I'm trying to understand why the category of sets is defined the way it is, with singleton sets as terminal objects. If the "Set" category contains all of the possible sets, and all of the possible morphisms between those sets, why wouldn't there be injective, non-surjective morphisms from the singleton...

Im a Haskell beginner and I'm still learning about Category Theory and its practical use in computer science. I've spent last day watching couple lectures from Berkley's university about category theory, most of its content was showing a mathematical view of Rings, Semigroups, Groups, Magmas, Monoids, etc. Hence, questions raised...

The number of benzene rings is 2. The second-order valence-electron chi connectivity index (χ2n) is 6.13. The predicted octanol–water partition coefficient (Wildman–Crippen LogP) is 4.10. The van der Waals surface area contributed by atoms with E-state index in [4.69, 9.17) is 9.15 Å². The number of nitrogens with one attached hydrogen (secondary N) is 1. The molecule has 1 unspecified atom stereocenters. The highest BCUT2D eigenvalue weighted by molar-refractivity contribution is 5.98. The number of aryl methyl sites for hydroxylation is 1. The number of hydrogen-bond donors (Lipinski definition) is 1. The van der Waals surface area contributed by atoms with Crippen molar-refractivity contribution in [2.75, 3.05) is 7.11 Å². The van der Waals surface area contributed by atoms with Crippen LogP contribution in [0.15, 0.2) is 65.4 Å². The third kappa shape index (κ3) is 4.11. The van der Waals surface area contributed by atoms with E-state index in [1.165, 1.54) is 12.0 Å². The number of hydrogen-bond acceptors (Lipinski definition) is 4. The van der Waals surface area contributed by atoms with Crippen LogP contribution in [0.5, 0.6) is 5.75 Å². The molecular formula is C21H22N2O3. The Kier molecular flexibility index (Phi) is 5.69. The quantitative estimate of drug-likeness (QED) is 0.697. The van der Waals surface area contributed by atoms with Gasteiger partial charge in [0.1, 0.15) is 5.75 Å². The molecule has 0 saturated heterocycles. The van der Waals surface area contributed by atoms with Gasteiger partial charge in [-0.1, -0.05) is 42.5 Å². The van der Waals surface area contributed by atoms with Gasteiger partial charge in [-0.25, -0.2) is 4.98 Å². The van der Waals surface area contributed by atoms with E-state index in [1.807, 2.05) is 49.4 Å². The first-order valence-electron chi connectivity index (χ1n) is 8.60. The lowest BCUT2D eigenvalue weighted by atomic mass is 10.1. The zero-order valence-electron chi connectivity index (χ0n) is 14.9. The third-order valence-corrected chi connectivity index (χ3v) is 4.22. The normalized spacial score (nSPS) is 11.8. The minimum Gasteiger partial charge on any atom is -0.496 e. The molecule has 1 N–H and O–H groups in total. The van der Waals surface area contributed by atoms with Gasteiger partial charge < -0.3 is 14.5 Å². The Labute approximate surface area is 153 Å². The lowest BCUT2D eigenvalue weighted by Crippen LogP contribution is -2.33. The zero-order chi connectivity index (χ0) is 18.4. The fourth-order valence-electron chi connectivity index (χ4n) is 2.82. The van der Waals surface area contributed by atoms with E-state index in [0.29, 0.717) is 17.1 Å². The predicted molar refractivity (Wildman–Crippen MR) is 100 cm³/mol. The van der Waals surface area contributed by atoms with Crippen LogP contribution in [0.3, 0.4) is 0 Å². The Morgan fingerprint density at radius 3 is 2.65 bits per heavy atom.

Functors can be covariant and contravariant. Can this covariant/contravariant duality also be applied to monads? Something like: class Monad m where return :: a -> m a (>>=) :: m a -> (a -> m b) -> m b class ContraMonad m where return :: a -> m a contrabind...